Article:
Beyond Texas Governor Rick Perry’s stumbles when he tried to pin the image of a flip-flopper on Mitt Romney and called into the question the motives of anyone who opposes subsidies for illegal aliens, Thursday’s GOP Presidential debate did little to shake up the field of candidates seeking the Republican nomination.
The stopgap spending bill that passed in the House early Friday morning failed in the Senate. The GOP-authored funding measure was defeated in the Senate 59-36 because of a measure in the bill that takes disaster funding from green energy programs.
A 219-203 vote, just after midnight Friday, pushed a new spending bill through the U.S. House of Representatives that allows the Federal government to operate past Sept. 30. The bill has remained controversial over the past several weeks as embattled House Speaker John Boehner (R-Ohio) took flak from both sides of the aisle while attempting to get it passed.
Many House Democrats expect a glum future for their party leading in to the 2012 election season. According to POLITICO, interviews with dozens of House members of both parties have revealed a shift from Democratic optimism last spring to a grim dismay at the challenges facing Democrats in 2012.
An Australian study has found that laughter may be the best medicine for patients suffering from dementia. In fact, the study showed laughter may be just as effective as mood-enhancing drugs in relieving patient agitation.
If your vehicle is equipped with OnStar, Big Brother may be watching you while you’re traveling down the highway per new terms in the company’s agreement with General Motors drivers. Before the change, the terms and conditions said that OnStar could collect information on vehicle location only during a theft recovery or in the midst of sending emergency services to a driver. Now, the company says that it has the right to collect and sell personal, yet supposedly anonymous, information on vehicles, including speed, location, seat belt usage and other information. This information will be sought by law enforcement agencies and insurance companies.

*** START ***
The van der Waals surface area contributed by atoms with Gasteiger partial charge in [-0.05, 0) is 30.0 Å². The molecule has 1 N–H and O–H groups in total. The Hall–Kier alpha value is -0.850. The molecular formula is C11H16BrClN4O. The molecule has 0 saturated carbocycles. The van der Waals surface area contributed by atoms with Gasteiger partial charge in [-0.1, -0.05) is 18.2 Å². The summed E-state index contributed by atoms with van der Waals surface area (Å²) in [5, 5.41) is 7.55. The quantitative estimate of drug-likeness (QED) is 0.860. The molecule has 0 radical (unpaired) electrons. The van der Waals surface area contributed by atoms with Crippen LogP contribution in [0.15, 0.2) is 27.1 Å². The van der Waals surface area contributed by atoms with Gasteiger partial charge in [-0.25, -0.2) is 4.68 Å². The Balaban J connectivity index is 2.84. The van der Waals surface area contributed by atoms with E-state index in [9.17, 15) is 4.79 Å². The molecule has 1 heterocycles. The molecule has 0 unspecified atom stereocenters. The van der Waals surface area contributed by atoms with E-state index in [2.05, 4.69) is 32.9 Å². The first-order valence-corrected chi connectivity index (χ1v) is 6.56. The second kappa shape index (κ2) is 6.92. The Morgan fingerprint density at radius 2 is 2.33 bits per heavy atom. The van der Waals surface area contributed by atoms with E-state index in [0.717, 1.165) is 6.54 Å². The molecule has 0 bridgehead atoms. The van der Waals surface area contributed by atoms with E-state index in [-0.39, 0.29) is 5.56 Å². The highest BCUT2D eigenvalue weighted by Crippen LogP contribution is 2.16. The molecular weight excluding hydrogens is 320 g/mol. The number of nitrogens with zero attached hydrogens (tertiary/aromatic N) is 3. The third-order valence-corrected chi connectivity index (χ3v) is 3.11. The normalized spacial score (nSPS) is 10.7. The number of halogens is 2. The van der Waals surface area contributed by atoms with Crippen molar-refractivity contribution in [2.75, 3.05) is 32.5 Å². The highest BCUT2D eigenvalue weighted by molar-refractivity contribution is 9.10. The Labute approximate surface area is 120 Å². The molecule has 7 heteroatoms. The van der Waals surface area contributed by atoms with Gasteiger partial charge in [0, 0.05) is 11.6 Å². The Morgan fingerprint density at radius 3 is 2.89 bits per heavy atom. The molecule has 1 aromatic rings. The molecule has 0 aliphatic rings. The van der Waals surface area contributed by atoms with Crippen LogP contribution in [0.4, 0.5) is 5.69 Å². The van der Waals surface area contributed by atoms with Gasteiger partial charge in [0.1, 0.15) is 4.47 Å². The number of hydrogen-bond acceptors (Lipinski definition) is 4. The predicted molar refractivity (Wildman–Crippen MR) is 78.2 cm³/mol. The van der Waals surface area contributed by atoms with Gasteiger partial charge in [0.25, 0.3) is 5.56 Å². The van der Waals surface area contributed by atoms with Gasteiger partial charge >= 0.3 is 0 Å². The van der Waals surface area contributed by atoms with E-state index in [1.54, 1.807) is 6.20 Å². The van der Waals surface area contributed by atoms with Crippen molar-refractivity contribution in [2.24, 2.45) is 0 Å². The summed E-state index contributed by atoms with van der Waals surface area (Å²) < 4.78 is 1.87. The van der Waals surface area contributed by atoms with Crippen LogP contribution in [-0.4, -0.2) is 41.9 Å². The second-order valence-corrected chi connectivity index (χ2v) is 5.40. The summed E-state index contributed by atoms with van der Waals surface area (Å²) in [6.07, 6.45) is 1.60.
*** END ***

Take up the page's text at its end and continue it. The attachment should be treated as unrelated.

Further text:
Despite the fact that American youths turned out in record numbers for the 2008 Presidential election seeking “hope” and “change” and the promise of a brighter future, the latest reports from the Census show that young people in the country are now the most disenfranchised by the current state of affairs.
Two American hikers who have been held in Iranian prison for more than two years were each released on $500,000 bail ($1 million total) Wednesday, according to reports. Shane Bauer and Josh Fattal were arrested after crossing an unmarked Iranian border two years ago.
An audit on the Justice Department unveiled more than $121 million in wasteful spending on conferences in 2008 and 2009, including $4,200 muffin purchases and $8.24 cups of coffee. Recently implemented rules require the Department to investigate incidences of wasteful spending at taxpayer expense.
The Federal Reserve has reached back to the 1960’s trying to implement a policy that will lower interest rates to spark economic growth. The Federal Reserve’s Open Market Committee voted 7-3 Wednesday to embark on what’s informally called “Operation Twist,” taking the unusual step of shifting $400 billion into longer-term bonds.
Tuesday marked an official end to the U.S. military’s “Don’t Ask, Don’t Tell” policy, opening a new era in which gays are allowed to openly serve in the military.